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Pariah



Branding Pariah as a coming-out film is too simple, if not wrong. Yes, Alike (Adepero Oduye) is secretly finding her gay identity. She is a bright, shy girl, 17, who writes poetry and dresses boyishly (shirts, caps) and has a very feminine smile. She seeks her niche among classmates (bi, straight, lesbian), and she sneaks off with a bold friend to a new Brooklyn dance club for gay, mostly black women. It is a place that her father, a cop, considers a cesspool.

Dad (the reliably excellent Charles Parnell) must guard his macho standing. He brings some New York street swagger into the home, while trying to remain sensitive. A reflexive (not ideological) homophobe, he is tired of his devoutly Christian wife (Kim Wayans) pressing him about Alike and so much else. A younger sister looks up to Alike but also likes ragging on her. A stylish new chum (Aasha Davis) shows some courage in this insecure, confining world. “A person could go crazy in this dump,” Susan Kane laments in Citizen Kane, and in a claustrophobic brownstone, Pariah makes a similar point.

The debut feature of writer-director Dee Rees covers familiar ground with conviction. Like so many black-family films (and many gay-themed films), it relies on tightly laced ensemble strength. Maybe it is Rees’s love of her excellent cast, and her relative inexperience, that left her hooked on medium closeups and a nudging music track. But what happens to Alike and those around her is moving and worth attention. Pariah is a good way to start 2012, and it opens January 6.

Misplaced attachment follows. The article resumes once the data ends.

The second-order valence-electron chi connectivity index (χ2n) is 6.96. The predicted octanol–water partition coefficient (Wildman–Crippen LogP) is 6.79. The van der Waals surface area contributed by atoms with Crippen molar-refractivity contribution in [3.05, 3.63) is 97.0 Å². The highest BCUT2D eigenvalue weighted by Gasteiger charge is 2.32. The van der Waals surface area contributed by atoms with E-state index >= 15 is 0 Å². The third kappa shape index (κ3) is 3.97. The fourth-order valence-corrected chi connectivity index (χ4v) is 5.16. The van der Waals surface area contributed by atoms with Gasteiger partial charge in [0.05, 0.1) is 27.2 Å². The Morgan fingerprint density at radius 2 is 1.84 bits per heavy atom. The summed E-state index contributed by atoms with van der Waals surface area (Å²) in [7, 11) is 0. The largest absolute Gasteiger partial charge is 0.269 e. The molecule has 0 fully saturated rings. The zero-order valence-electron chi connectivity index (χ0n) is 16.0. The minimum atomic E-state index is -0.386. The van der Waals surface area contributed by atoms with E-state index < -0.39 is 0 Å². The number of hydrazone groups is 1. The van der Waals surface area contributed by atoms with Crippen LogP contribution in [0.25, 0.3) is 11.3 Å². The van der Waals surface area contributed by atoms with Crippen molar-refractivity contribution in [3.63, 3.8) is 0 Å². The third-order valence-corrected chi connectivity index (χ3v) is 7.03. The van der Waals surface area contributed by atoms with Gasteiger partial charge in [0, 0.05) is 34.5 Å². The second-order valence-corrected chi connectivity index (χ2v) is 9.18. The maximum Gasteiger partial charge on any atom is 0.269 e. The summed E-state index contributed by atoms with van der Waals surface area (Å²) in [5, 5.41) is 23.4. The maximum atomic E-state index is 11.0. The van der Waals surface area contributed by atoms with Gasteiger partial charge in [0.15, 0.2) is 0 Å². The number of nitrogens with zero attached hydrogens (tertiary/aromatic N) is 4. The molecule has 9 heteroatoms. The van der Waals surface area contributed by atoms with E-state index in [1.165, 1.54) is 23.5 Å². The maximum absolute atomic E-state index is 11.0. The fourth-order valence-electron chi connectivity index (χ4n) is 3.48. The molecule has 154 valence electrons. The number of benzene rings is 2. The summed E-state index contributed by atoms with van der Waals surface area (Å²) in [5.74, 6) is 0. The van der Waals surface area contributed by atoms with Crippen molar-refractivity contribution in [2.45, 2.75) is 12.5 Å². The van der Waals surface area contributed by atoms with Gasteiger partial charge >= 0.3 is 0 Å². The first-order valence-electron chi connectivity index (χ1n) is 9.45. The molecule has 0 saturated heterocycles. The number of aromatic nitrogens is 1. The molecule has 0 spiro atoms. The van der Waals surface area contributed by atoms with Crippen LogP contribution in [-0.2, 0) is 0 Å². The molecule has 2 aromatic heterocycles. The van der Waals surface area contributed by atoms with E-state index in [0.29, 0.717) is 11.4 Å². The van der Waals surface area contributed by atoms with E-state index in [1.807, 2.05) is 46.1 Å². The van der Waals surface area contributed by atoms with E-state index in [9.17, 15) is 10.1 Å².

★★★



Reviewed in the movie capsules: The Darkest Hour.

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Comments

Blakely Sanford Dec. 28, 2011 @ 2:13 p.m.

Finally a movie reviewer that saw War Horse the same way I did. A good movie, maybe, but the brutality was unbarable. We dont need to relive WWI through the eyes of a horse.

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David Elliott Dec. 28, 2011 @ 4:47 p.m.

Blakely, Thanks for reading and writing. No, "War Horse" is not a good movie, and it goes flat even pictorially, and it short-changes the actual carnage of WWI, and no child should have to watch the horse in pain and panic. Of course, the movie never mentions that most of the British horses that survived awful service in the military were then shipped off to French meat packers and glue factories. The commercial piety of a feel-good finish is respected. Spielberg helped define those pieties.

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